However, the rather stern soviet government would never commission something as frivolous as an arcade game without an ulterior motive. As noted in the fascinating “unsung icons of soviet design”, edited by Michael Idov, the game was issued by the Orwell-couldn’t-make-it-up Committee on Amusement, which I can vaguely imagine tying people to chairs in basements and forcing them to laugh on pain of electrocution. The manual claimed that the game was no mere exercise in frippery, but would raise the next generation of soviet sailors, improving “visual estimation and shooting skills”. An interesting parallel can be drawn here with western attitudes towards video games. The communist state embraced the medium as a way to help the young develop skills that would be useful in the future, whereas western media has tended to ignore any possible positive effects of video games and sensationalise the negatives.

You can even play a simulacrum of the original game at, and find pictures of other soviet arcade games, all of which look pleasingly industrial and unbreakable.

Wednesday, 8 May 2013

Cold war consumer products part I, the Soviet Union; Optimism and indestructibility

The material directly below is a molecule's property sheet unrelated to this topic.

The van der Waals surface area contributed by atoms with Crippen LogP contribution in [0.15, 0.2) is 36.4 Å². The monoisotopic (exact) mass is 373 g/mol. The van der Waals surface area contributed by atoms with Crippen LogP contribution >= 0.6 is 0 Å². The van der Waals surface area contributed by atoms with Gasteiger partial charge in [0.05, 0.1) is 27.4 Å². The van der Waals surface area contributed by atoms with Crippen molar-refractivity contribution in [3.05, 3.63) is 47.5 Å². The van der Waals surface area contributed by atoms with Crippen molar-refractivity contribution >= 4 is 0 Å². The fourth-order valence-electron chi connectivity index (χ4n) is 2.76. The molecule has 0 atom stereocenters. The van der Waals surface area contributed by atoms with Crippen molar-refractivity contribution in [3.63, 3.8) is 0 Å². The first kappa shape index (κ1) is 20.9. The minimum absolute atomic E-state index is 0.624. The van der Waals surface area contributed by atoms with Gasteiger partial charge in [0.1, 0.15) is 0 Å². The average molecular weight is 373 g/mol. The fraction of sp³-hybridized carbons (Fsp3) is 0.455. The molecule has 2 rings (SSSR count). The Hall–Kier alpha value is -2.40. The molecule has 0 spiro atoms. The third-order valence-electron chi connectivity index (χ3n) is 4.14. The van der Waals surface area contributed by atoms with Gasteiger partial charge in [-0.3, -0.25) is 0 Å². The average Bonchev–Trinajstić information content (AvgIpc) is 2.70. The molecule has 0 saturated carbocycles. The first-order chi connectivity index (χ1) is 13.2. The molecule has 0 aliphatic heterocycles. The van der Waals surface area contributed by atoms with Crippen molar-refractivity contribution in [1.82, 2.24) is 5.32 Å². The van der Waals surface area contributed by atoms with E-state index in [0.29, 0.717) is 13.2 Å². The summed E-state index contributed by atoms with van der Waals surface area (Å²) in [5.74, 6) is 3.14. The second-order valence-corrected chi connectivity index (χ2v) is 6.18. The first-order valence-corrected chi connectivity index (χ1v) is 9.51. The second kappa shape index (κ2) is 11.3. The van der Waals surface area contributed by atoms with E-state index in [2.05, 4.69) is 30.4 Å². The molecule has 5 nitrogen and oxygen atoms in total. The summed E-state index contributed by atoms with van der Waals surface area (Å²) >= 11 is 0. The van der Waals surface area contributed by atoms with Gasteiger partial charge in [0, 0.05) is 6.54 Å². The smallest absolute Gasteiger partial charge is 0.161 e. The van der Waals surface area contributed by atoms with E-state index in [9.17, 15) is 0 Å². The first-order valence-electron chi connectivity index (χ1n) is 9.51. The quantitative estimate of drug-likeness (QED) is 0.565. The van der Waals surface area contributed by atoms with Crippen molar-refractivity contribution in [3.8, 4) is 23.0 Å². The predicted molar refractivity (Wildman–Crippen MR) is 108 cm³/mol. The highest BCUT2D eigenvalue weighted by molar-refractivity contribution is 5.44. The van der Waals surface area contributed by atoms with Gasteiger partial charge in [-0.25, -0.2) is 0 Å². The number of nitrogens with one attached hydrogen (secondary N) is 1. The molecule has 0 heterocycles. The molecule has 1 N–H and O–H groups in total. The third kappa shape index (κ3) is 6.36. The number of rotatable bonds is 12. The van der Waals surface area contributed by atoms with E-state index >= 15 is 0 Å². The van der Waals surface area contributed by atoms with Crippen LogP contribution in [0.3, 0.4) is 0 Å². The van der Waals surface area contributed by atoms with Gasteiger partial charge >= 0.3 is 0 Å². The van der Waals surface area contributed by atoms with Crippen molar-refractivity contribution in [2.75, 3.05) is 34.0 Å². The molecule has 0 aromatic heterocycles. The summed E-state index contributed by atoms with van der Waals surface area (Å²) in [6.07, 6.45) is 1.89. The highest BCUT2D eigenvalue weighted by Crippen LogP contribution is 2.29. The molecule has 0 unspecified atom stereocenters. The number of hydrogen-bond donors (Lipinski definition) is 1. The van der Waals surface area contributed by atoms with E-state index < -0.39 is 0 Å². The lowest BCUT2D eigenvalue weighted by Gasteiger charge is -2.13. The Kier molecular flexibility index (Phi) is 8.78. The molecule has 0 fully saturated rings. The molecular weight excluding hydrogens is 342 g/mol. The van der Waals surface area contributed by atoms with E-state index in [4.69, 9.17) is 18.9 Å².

Russia seems to elude definition in many ways. It occupies an ancient cultural and geographical intersection between east and west. The Cyrillic alphabet is a wonderful, enigmatic emblem of this cultural confluence. It doesn’t look as alien to western eyes as, for example, Chinese, sharing as it does several recognizable characters with the roman alphabet. Some of the letters appear to be reversed roman characters, such as я and и, and some are intriguingly outlandish, like ж and д. Spoken Russian is at once familiar, infused as it is with a soft, lilting cadence sounding vaguely like a lullaby, and full of romantic mystery. So, Russia is not as separable from western culture as the oriental nations, rather it occupies a gradated space of difference.